2003 Honda Odyssey Reviews

2003 Odyssey New Car Test Drive

The following review is for a 2002 Model Year. There may be minor changes to current model you are looking at.


The Honda Odyssey is at the top of its class. It's a big van, and does everything a minivan is supposed to do exceedingly well. Nifty features such as a disappearing rear seat, a deep storage well in the floor and optional power sliding doors allow it haul to groceries home, kids to school, adults to dinner and plywood to the shop, all with equal convenience. 

For 2002, Odyssey will haul all those things a little faster, with 30 more horsepower than before. Amazingly, fuel efficiency has not suffered, thanks at least partly to a new five-speed automatic transmission. Backing up that newfound go-power are new four-wheel disc brakes, which come standard. Inside, Honda has added side-impact air bags, a leather seating option, a DVD entertainment option, and other refinements. 

Add to that Honda's hallmark levels of design, engineering and quality, and you get a vehicle that is a joy to live with on a daily basis. The Honda Odyssey gives the acknowledged benchmarks of the minivan category, the Dodge Caravan and the Chrysler Town & Country, a run for your money.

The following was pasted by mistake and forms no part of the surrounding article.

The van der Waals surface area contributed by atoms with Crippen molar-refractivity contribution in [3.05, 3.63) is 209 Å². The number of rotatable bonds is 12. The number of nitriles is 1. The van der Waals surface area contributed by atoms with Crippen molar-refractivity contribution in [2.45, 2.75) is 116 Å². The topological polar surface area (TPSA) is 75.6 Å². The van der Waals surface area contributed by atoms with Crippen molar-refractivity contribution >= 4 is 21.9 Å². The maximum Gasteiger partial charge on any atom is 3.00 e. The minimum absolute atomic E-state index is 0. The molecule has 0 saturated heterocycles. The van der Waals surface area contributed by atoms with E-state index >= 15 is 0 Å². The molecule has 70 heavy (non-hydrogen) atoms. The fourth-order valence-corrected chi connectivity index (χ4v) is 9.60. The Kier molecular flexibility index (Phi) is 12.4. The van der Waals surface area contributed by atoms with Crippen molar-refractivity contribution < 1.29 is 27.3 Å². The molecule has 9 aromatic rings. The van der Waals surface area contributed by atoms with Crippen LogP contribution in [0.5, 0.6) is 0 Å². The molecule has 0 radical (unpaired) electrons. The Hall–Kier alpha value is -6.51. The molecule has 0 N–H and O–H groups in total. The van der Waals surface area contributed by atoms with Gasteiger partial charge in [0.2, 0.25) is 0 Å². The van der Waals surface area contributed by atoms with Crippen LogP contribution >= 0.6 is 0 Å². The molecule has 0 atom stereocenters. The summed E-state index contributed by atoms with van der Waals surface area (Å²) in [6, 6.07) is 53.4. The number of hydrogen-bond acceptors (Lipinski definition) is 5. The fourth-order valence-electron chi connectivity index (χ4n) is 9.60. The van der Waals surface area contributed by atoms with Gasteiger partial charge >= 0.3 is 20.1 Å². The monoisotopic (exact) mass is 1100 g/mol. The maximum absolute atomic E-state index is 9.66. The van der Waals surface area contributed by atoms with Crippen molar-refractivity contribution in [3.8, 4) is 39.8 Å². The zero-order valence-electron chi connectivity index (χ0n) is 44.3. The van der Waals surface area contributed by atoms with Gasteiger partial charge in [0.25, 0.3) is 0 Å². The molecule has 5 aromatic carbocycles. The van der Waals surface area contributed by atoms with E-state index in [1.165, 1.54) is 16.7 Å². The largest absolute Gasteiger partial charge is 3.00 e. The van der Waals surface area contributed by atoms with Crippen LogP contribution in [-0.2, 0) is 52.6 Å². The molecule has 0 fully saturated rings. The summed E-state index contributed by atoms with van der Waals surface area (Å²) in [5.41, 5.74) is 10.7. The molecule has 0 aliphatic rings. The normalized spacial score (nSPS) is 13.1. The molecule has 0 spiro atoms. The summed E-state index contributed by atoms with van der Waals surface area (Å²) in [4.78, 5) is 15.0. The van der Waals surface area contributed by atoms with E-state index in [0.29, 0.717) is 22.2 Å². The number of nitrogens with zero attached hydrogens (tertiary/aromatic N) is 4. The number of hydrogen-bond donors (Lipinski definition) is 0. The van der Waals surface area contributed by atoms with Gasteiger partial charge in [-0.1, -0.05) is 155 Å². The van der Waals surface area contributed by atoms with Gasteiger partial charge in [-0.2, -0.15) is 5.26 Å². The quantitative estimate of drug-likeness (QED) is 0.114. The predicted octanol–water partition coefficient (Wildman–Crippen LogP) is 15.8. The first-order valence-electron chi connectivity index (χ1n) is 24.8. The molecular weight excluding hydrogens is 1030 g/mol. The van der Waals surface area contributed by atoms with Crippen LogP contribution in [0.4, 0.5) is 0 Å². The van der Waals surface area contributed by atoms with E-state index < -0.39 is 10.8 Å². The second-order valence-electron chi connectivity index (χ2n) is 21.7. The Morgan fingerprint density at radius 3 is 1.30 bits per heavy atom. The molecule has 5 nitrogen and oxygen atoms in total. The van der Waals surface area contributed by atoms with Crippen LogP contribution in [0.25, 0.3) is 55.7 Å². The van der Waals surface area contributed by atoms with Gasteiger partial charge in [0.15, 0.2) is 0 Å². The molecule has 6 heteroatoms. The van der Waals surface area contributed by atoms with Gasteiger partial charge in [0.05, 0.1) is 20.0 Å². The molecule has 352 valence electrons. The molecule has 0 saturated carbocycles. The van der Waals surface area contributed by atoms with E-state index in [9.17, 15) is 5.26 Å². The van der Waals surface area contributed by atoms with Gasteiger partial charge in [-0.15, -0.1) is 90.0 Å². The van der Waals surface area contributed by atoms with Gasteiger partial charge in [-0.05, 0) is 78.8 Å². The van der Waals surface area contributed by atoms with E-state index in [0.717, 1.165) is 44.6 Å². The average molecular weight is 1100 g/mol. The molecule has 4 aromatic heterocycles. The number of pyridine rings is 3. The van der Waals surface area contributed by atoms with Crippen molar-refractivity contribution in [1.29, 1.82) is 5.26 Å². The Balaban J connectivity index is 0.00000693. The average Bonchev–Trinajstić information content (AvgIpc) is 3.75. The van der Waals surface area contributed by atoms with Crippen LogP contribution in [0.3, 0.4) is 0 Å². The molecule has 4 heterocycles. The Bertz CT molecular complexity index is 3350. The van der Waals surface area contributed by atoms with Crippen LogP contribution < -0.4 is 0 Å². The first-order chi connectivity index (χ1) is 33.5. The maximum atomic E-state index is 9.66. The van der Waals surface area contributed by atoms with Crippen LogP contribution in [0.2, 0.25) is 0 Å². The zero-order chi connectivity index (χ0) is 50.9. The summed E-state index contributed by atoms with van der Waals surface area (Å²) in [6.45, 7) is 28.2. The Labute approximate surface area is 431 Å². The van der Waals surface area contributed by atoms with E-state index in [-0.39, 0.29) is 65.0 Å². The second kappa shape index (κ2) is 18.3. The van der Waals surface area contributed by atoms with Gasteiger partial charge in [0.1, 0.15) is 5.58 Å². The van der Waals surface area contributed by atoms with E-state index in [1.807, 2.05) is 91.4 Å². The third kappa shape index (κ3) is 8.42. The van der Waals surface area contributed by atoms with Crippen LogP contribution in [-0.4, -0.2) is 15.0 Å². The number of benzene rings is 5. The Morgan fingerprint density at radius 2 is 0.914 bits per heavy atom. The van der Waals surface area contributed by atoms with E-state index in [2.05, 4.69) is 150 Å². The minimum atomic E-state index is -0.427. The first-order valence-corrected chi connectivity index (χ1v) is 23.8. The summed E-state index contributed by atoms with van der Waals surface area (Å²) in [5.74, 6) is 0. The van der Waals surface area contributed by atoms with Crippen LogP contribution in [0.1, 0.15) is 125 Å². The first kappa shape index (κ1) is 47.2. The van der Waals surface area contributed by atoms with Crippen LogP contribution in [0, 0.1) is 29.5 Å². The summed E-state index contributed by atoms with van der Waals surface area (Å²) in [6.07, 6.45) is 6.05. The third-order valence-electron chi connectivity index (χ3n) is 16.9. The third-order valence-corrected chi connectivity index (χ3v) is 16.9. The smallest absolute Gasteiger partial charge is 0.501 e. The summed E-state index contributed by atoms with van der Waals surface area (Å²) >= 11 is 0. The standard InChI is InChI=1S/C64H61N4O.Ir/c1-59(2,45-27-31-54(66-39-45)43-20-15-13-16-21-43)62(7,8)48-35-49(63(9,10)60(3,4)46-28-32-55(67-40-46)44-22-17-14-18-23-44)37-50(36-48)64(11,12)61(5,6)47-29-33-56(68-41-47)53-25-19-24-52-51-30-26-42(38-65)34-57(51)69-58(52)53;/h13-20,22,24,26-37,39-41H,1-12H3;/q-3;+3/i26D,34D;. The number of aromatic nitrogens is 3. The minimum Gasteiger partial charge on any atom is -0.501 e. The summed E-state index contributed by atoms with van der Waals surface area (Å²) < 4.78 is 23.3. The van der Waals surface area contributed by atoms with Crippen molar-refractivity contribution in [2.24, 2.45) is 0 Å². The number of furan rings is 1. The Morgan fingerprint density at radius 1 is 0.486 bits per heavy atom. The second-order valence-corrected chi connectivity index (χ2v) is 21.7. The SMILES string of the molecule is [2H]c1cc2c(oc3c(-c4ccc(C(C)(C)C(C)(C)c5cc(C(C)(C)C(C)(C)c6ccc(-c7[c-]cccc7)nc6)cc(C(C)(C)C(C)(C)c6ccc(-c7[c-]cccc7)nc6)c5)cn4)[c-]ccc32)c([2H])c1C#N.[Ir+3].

Odyssey comes in two trim levels, the $24,250 LX and $26,750 EX. 

A 3.5-liter 24-valve V6 powers the front wheels, now generating 240 horsepower when fed premium-grade fuel. (Regular unleaded can be used, but output suffers.) A new five-speed automatic transmission is standard. 

The LX offers most of the popular features, including air conditioning, antilock brakes, traction control, cruise control, adjustable steering column, and power assists for windows, mirrors and door locks. 

EX adds power sliding side doors, automatic climate control, upgraded sound system with a CD player, a keyless remote entry and security system, and handsome alloy wheels. 

Honda lists the EX with leather trim as a separate model, stickered at $28,250. All leather-clad Odysseys come with electric seat warmers. Leather-covered seats are a prerequisite for the DVD entertainment system, which adds another $500, and for the $2,000 factory-installed GPS navigation system. The latter works in conjunction with a DVD-generated map to give route instructions within major cities in the 48 continental states. 

Standard Odyssey safety features include dual front airbags, side-impact airbags, and a three-point seatbelt/shoulder harness for each of the seven seating positions. Child safety seat anchors for the second and third-row seats were added last year. NHTSA awarded the Odyssey five stars for occupant protection in frontal collisions, the highest possible government rating. 

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